I’ve often noticed that very small differences in dimensions can make a big difference in personal comfort. For example, any sink will feel uncomfortable to use without that little 10 or 15 centimeter kickspace at the bottom of the sink cabinet. Any obstruction to the eye or body can translate into a claustrophobic feeling, no matter how big the room.
The flip side of this is that if such obstructions can be reduced, even a small space can feel generous. If I may modestly offer my own office setup (not part of my tiny house project, though there is more about that later in this post) as an example:
This photo (taken from the building’s hall through the door) shows nearly the entire place, which is maybe 7 by 11 feet, except for the cot that occasionally occupies the unseen wall to the right.
Sure, to function as an office it could be smaller but my point is this is a relatively small space that feels roomy. I think it is partly because I’ve designed the desk (it’s a piece of birch plywood with a routered edge) in a shape that allows both the eye and the body to move unobstructed into the middle of the room. Once there, the shape encourages the eye to travel out the window.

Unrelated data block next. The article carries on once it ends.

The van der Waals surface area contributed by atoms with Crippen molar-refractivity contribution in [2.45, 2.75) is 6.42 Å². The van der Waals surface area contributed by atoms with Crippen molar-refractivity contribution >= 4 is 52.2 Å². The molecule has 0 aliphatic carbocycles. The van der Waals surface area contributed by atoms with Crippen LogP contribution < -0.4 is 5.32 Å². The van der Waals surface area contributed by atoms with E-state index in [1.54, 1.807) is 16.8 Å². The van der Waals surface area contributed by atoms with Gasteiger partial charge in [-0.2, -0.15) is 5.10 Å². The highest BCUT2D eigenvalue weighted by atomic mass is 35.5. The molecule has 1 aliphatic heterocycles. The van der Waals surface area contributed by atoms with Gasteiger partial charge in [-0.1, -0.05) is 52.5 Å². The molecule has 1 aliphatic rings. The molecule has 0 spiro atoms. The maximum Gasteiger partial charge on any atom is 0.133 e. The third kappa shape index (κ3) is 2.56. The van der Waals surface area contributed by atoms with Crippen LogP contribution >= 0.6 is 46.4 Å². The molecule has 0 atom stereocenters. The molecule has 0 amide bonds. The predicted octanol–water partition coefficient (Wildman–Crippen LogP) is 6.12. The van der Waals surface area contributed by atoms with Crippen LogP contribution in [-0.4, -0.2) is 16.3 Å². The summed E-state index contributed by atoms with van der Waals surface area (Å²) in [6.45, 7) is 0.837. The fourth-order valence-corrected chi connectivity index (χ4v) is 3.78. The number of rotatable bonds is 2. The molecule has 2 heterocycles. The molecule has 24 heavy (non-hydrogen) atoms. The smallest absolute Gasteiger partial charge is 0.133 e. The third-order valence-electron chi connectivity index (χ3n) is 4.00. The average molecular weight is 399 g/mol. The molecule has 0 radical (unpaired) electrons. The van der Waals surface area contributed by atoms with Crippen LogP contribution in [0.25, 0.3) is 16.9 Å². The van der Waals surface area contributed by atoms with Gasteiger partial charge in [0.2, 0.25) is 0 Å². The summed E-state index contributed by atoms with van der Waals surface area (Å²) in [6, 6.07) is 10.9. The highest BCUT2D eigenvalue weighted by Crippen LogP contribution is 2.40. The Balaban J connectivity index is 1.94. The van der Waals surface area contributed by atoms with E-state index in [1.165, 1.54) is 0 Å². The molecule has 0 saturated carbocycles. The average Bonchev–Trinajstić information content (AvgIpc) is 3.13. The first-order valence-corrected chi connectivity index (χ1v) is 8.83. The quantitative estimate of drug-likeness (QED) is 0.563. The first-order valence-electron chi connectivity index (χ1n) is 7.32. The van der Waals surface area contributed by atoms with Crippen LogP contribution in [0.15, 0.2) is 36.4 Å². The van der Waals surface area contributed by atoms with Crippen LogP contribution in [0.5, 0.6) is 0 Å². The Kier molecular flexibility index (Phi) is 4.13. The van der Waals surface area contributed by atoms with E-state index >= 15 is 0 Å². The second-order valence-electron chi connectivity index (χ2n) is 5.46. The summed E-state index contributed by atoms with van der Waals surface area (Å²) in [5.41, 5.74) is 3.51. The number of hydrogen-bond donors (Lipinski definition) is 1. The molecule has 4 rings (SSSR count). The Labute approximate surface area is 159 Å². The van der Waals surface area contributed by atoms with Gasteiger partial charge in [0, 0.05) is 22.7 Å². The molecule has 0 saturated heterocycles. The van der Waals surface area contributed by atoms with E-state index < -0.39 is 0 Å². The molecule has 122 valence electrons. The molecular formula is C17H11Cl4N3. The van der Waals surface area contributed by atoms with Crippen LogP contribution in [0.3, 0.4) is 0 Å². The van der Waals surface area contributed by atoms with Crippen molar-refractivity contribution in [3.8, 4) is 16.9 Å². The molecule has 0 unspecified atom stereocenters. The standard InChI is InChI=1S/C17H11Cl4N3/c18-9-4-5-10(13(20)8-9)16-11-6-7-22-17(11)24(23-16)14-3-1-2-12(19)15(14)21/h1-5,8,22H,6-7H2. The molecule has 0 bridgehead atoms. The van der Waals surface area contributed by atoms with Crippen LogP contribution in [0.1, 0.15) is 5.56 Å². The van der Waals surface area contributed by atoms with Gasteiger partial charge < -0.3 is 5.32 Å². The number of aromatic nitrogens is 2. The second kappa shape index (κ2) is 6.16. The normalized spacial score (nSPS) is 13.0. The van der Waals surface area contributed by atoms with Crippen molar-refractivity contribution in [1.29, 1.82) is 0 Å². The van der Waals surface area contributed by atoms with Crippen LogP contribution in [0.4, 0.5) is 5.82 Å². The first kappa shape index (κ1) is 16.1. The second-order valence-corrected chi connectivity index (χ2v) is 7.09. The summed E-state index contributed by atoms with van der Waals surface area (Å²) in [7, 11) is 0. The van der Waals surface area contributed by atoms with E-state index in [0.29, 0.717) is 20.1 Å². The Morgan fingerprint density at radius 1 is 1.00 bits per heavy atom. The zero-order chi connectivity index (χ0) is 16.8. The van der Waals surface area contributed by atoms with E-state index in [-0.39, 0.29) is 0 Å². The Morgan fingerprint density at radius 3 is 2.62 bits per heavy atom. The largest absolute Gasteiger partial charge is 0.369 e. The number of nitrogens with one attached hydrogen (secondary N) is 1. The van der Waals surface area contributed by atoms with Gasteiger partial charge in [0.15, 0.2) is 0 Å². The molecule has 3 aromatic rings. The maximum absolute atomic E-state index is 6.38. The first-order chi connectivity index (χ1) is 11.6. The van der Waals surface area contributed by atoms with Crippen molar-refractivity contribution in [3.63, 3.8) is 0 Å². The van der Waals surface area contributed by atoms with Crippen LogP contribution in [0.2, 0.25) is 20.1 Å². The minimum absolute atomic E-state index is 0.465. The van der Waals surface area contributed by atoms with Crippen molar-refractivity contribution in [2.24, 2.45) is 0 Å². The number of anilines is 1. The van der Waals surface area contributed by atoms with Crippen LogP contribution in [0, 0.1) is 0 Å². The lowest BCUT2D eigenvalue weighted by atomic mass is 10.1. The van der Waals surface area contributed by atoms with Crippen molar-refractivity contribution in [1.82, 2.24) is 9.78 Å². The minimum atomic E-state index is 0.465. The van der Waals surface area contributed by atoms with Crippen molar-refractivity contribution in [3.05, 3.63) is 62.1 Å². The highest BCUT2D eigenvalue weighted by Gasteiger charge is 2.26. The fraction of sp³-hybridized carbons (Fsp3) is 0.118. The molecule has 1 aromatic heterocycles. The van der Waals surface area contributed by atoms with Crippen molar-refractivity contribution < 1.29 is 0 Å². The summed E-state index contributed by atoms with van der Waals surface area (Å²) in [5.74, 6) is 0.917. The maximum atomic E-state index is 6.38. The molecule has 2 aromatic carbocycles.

I was feeling proud of this little design when I saw how a real pro architect had done a similar thing in our garage-to-granny-house conversion. Before, the garage had a rectangular footprint with exterior dimensions 14×20 feet. Here’s an exterior view that shows that rectilinearity:
Now the architect didn’t change that much. Basically the doorway shown above is going away and re-oriented slightly so it angles off a bit. You can see the shape of the new front wall in the forms for the additions to the foundation:
But the difference is really obvious when you look from the inside:
The extra foot or two on one side will be welcome in the tiny living area (where those boards are leaning up against the wall). But more important this slight change in the wall draws attention in a more favorable direction, towards a local park (not visible here but home to many wonderful creatures). The new slanted wall will be mostly glass, so in a way this is a realistic picture of the winter north light in the place.
With some skylights and lighter-colored walls, I’m hoping the daytime living area will not require electric lights for reading, even in the Pacific Northwest winter. With a highly efficient fire blazing a few feet away (over in the right hand corner of the photo above) the floor plan should be downright cozy.
My formula for house, I told the architect, is “a window by a fire,” and I’m glad to see he really understood me.